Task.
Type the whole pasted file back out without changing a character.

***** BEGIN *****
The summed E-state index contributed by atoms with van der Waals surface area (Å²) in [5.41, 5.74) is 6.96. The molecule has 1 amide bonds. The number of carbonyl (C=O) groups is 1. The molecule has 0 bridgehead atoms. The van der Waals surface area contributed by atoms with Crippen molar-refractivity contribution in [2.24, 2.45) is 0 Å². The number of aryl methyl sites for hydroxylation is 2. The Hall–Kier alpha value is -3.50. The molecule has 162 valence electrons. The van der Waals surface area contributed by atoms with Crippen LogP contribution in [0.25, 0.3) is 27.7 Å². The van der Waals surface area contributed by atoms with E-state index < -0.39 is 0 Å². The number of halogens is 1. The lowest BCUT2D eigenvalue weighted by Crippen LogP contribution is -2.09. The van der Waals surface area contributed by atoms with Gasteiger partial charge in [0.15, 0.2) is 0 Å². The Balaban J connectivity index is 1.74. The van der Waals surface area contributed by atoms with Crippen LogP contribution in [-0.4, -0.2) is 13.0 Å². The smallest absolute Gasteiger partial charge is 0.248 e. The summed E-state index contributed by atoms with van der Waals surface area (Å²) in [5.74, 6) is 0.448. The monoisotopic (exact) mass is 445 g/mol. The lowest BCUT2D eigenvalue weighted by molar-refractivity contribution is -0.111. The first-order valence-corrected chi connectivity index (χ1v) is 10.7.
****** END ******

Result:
The summed E-state index contributed by atoms with van der Waals surface area (Å²) in [5.41, 5.74) is 6.96. The molecule has 1 amide bonds. The number of carbonyl (C=O) groups is 1. The molecule has 0 bridgehead atoms. The van der Waals surface area contributed by atoms with Crippen molar-refractivity contribution in [2.24, 2.45) is 0 Å². The number of aryl methyl sites for hydroxylation is 2. The Hall–Kier alpha value is -3.50. The molecule has 162 valence electrons. The van der Waals surface area contributed by atoms with Crippen LogP contribution in [0.25, 0.3) is 27.7 Å². The van der Waals surface area contributed by atoms with E-state index < -0.39 is 0 Å². The number of halogens is 1. The lowest BCUT2D eigenvalue weighted by Crippen LogP contribution is -2.09. The van der Waals surface area contributed by atoms with Gasteiger partial charge in [0.15, 0.2) is 0 Å². The Balaban J connectivity index is 1.74. The van der Waals surface area contributed by atoms with Crippen LogP contribution in [-0.4, -0.2) is 13.0 Å². The smallest absolute Gasteiger partial charge is 0.248 e. The summed E-state index contributed by atoms with van der Waals surface area (Å²) in [5.74, 6) is 0.448. The monoisotopic (exact) mass is 445 g/mol. The lowest BCUT2D eigenvalue weighted by molar-refractivity contribution is -0.111. The first-order valence-corrected chi connectivity index (χ1v) is 10.7.